N. Korea to Rejoin South's Time Zone in Conciliatory Gesture
North Korean leader Kim Jong Un said he would move the country's clocks 30 minutes forward to unify with the South's time zone as a conciliatory gesture after Friday's inter-Korean summit, Seoul said Sunday.
The two countries on the divided peninsula have had different time zones since 2015 when the North suddenly changed its standard time to 30 minutes behind the South.
Pyongyang cited a nationalistic rationale, saying it would return the North to the time zone used before Japan's 1910-45 colonial rule of the peninsula to mark the 70th anniversary of its liberation from Tokyo.
But Kim promised to change the time zone back during the historic summit with South Korean President Moon Jae-in, Moon's spokesman said.
The pair held the summit -- the third such meeting between the two Koreas -- at the border truce village of Panmunjom, during which Kim set the foot on the south side of the border for the first time and the two leaders pledged to pursue denuclearization and a permanent peace.
Kim said he found it "heartbreaking" to see two wall clocks hanging at the summit venue showing different times for the two neighbors, the spokesman Yoon Young-chan said.
"Since we were the ones who made the change from the standard time, we will go back to the original time. You can announce it publicly," Yoon quoted Kim as saying.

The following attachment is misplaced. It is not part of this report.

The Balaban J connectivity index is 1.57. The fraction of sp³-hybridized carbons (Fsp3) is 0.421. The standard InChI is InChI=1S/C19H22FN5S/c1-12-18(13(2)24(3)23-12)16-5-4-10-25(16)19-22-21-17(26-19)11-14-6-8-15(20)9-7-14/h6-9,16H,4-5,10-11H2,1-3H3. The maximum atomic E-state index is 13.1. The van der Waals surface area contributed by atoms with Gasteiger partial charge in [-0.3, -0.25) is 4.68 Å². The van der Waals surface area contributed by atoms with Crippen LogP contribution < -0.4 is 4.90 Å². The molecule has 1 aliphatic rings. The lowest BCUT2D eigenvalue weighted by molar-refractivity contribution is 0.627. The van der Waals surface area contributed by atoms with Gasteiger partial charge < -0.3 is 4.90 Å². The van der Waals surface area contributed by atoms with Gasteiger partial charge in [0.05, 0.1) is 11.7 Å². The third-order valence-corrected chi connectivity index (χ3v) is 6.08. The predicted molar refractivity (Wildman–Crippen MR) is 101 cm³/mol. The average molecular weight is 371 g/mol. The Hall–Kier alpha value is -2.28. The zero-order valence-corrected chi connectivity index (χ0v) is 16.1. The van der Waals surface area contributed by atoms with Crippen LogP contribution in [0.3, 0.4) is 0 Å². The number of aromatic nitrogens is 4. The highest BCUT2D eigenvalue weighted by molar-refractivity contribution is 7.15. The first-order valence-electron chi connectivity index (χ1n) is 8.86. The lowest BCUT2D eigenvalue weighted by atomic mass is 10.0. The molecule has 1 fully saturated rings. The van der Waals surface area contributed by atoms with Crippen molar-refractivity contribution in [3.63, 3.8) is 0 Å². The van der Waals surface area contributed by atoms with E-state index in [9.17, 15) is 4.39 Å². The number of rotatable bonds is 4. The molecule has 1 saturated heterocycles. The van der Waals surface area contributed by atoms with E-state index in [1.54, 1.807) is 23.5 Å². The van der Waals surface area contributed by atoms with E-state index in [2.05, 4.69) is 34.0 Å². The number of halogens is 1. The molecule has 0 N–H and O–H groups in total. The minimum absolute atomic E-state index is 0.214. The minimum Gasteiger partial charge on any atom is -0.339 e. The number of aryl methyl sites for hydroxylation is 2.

Yoon hailed the gesture as a "symbolic move" for better ties between Seoul and Pyongyang.
The creation of "Pyongyang time" drew criticism from Moon's conservative predecessor Park Geun-hye for further deepening the disparity between the two Koreas, whose division was sealed by the 1950-53 Korean War.
The two countries have remained technically at war after the conflict ended with an armistice instead of a peace treaty. Moon and Kim on Friday vowed to seek a formal end to the war.
North Korea is not the only country to have used a time zone to assert its national identity.
China and India have both imposed single time zones to promote unity across their vast territories, with people in China's westernmost provinces keeping to Beijing time despite the sun rising two hours later than in the capital.
Most time zones around the world are set on the hour, but some differ from Coordinated Universal Time (UTC) by 30 or even 45 minutes -- Myanmar's is half an hour behind its neighbor Thailand's, for example.
Nepal, whose clocks run five hours and 45 minutes ahead of UTC, chose its unusual time zone after India's meridian was deemed too far west for the small Himalayan nation to anchor itself to, and the next one along too far east.
So in 1956, Nepal decided to peg its standard time at Mount Gaurishankar, a peak east of the capital Kathmandu, putting it 15 minutes ahead of India -- a way to assert itself as a nation independent from its giant neighbor.
And despite lying far to the west of Europe, mainland Spain has been in the same time zone as central Europe since 1942, when Francisco Franco's fascist government adopted it to be in line with Nazi Germany.